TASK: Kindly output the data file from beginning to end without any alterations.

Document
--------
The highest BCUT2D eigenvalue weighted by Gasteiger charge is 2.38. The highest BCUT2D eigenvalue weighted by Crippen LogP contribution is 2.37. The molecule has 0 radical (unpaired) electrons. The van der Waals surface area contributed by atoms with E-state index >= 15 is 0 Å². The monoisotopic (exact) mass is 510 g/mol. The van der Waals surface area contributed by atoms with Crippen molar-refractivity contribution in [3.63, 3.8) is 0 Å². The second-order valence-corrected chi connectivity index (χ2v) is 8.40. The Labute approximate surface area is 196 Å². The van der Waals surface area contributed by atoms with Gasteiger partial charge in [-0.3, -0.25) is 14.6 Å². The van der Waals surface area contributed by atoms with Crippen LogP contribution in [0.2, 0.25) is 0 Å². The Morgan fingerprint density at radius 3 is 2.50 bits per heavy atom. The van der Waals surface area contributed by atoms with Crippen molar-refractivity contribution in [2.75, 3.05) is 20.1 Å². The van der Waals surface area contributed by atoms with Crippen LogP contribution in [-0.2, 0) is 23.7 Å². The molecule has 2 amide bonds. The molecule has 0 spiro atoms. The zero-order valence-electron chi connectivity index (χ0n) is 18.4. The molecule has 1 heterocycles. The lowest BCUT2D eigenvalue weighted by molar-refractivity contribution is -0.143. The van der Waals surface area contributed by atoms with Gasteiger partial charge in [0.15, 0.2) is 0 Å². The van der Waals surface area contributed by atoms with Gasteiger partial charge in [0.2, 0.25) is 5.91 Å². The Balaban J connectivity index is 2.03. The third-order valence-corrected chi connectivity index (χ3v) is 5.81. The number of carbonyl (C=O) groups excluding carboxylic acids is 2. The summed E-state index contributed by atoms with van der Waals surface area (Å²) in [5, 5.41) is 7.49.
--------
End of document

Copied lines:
The highest BCUT2D eigenvalue weighted by Gasteiger charge is 2.38. The highest BCUT2D eigenvalue weighted by Crippen LogP contribution is 2.37. The molecule has 0 radical (unpaired) electrons. The van der Waals surface area contributed by atoms with E-state index >= 15 is 0 Å². The monoisotopic (exact) mass is 510 g/mol. The van der Waals surface area contributed by atoms with Crippen molar-refractivity contribution in [3.63, 3.8) is 0 Å². The second-order valence-corrected chi connectivity index (χ2v) is 8.40. The Labute approximate surface area is 196 Å². The van der Waals surface area contributed by atoms with Gasteiger partial charge in [-0.3, -0.25) is 14.6 Å². The van der Waals surface area contributed by atoms with Crippen LogP contribution in [0.2, 0.25) is 0 Å². The Morgan fingerprint density at radius 3 is 2.50 bits per heavy atom. The van der Waals surface area contributed by atoms with Crippen molar-refractivity contribution in [2.75, 3.05) is 20.1 Å². The van der Waals surface area contributed by atoms with Crippen LogP contribution in [-0.2, 0) is 23.7 Å². The molecule has 2 amide bonds. The molecule has 0 spiro atoms. The zero-order valence-electron chi connectivity index (χ0n) is 18.4. The molecule has 1 heterocycles. The lowest BCUT2D eigenvalue weighted by molar-refractivity contribution is -0.143. The van der Waals surface area contributed by atoms with Gasteiger partial charge in [0.15, 0.2) is 0 Å². The van der Waals surface area contributed by atoms with Gasteiger partial charge in [0.2, 0.25) is 5.91 Å². The Balaban J connectivity index is 2.03. The third-order valence-corrected chi connectivity index (χ3v) is 5.81. The number of carbonyl (C=O) groups excluding carboxylic acids is 2. The summed E-state index contributed by atoms with van der Waals surface area (Å²) in [5, 5.41) is 7.49.